WHAT: We support work to abolish the US death penalty.
HOW: The majority of death sentences are imposed at the state level. We invest in statewide campaigns to end the death penalty. These investments expand the impact of our limited dollars. With colleague funders, we invested in organizations that ran successful campaigns to repeal the death penalty in four states: New Mexico, Illinois, Connecticut, and Maryland. These four states joined New Jersey and New York in comprising the six states that have repealed the death penalty since 2007.
WHAT: We support work to prevent and end homelessness. Affordable housing is key to ending homelessness. Housing trust funds are dedicated public revenue sources for affordable housing that generate over $750 million per year for affordable housing. For each dollar that housing trust funds invest in affordable housing, about another $7.00-$10.00 are leveraged from other public and private resources.
HOW: We invest in housing trust fund campaigns.
- We were an early and long term funder of the National Low Income Housing Coalition’s successful campaign for a national housing trust fund. The purpose of this fund is to increase and preserve the supply of affordable housing, principally rental housing for extremely low income households. The fund is expected to generate hundreds of millions of new dollars annually for affordable housing.
- We were the first national funder to support SCANPH’s “Housing LA” trust fund campaign. Our small grant helped attract additional grant dollars. Three years later, the mayor of LA signed a $100 million annual housing trust fund into law, making it the largest municipal fund of its kind.
- We supported PACDC in its campaign to establish the Philadelphia Housing Trust Fund. To date, over 14,000 low- and moderate-income families, seniors, disabled and homeless people have gained access to expanded housing opportunities through this Fund.
- We funded the Michigan Organizing Project in a successful campaign for a housing trust fund in Kalamazoo City and County.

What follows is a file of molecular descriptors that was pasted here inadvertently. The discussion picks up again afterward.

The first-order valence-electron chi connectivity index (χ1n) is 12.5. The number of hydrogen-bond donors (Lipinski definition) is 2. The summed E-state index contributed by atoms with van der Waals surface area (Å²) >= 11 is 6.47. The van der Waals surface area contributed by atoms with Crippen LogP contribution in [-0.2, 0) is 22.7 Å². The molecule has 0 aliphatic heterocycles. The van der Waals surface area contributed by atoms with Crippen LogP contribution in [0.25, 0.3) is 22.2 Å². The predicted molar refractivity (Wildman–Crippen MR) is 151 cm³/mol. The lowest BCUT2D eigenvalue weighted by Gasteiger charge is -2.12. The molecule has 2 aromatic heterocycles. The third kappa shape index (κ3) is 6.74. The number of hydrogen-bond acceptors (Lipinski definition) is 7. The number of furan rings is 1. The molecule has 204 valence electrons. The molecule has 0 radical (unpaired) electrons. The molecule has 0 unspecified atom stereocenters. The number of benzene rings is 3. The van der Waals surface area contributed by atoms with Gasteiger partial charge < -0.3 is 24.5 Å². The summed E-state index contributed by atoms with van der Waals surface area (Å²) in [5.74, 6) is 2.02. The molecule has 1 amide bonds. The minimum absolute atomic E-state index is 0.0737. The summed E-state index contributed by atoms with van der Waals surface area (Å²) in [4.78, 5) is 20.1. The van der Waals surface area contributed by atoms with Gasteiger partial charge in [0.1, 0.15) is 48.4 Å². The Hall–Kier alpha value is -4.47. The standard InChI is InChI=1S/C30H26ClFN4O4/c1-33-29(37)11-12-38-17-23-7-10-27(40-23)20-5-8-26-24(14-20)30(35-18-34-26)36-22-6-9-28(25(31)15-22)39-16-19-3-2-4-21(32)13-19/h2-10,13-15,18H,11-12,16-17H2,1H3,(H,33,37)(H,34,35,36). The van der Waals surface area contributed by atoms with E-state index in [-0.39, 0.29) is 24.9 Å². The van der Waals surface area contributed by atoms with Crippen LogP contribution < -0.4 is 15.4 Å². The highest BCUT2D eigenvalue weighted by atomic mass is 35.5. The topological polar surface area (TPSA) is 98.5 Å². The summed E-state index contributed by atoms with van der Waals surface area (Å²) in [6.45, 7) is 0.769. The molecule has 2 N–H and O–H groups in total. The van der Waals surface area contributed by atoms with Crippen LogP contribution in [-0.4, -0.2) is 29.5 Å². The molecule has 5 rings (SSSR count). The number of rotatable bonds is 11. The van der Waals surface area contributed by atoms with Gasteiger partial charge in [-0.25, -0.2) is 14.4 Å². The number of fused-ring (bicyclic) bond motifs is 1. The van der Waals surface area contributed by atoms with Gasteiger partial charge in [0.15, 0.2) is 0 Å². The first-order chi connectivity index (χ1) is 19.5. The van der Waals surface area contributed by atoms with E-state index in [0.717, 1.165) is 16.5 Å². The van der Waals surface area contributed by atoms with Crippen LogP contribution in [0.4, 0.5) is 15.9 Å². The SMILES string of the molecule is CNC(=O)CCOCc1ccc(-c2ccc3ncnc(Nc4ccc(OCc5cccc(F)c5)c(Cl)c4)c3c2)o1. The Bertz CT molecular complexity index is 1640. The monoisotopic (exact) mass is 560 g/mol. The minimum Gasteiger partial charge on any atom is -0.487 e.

PULLING IT TOGETHER: To leverage this work nationally, we support the Center for Community Change’s Housing Trust Fund Project, which provides intensive technical assistance to advocacy campaigns at all stages of their development and works with those campaigns to implement their housing trust funds.
WHAT: Housing vouchers are key to providing housing for homeless and very low income people. The federal budget deal called the “Sequester” placed indiscriminate cuts on non-defense spending that put tens of thousands of housing vouchers at risk.
HOW: We supported successful advocacy to roll back those cuts. We gave grants to the Center on Budget and Policy Priorities and the National Housing Law Project, and helped engage other funders from around the country to support this effort. During the first year of funding, about 30,000 vouchers were restored. This was a great start, but less than half the desired number. Thus, advocacy work is ongoing. A major step forward was the president’s proposed FY 2016 budget that seeks to restore not only the 67,000 vouchers cut by sequestration, but also targets 30,000 of these additional vouchers on homeless families, survivors of domestic and dating violence, and families in need of housing assistance to reunite with children in foster care.